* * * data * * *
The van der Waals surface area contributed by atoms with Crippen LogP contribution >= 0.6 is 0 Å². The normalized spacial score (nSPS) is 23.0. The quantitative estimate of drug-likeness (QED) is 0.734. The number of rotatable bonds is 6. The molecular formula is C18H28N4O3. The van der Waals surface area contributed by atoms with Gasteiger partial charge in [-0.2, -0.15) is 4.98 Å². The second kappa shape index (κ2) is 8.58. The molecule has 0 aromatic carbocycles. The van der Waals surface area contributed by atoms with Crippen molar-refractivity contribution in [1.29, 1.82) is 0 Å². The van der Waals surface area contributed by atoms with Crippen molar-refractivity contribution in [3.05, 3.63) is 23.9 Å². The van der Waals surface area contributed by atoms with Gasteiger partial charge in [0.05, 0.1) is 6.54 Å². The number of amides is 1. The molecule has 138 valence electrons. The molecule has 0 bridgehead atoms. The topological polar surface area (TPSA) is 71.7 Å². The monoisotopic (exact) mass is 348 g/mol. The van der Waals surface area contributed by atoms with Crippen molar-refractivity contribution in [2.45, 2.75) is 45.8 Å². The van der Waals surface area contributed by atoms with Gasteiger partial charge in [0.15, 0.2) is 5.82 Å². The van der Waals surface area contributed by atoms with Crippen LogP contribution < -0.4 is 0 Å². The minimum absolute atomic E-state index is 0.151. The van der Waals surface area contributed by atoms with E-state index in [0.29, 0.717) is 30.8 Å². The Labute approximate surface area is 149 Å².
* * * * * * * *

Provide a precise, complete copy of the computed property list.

The van der Waals surface area contributed by atoms with Crippen LogP contribution >= 0.6 is 0 Å². The normalized spacial score (nSPS) is 23.0. The quantitative estimate of drug-likeness (QED) is 0.734. The number of rotatable bonds is 6. The molecular formula is C18H28N4O3. The van der Waals surface area contributed by atoms with Gasteiger partial charge in [-0.2, -0.15) is 4.98 Å². The second kappa shape index (κ2) is 8.58. The molecule has 0 aromatic carbocycles. The van der Waals surface area contributed by atoms with Crippen molar-refractivity contribution in [1.29, 1.82) is 0 Å². The van der Waals surface area contributed by atoms with Crippen molar-refractivity contribution in [3.05, 3.63) is 23.9 Å². The van der Waals surface area contributed by atoms with Gasteiger partial charge in [0.05, 0.1) is 6.54 Å². The number of amides is 1. The molecule has 138 valence electrons. The molecule has 0 bridgehead atoms. The topological polar surface area (TPSA) is 71.7 Å². The monoisotopic (exact) mass is 348 g/mol. The van der Waals surface area contributed by atoms with Crippen molar-refractivity contribution in [2.45, 2.75) is 45.8 Å². The van der Waals surface area contributed by atoms with Gasteiger partial charge in [0.15, 0.2) is 5.82 Å². The van der Waals surface area contributed by atoms with Crippen LogP contribution < -0.4 is 0 Å². The minimum absolute atomic E-state index is 0.151. The van der Waals surface area contributed by atoms with E-state index in [0.29, 0.717) is 30.8 Å². The Labute approximate surface area is 149 Å².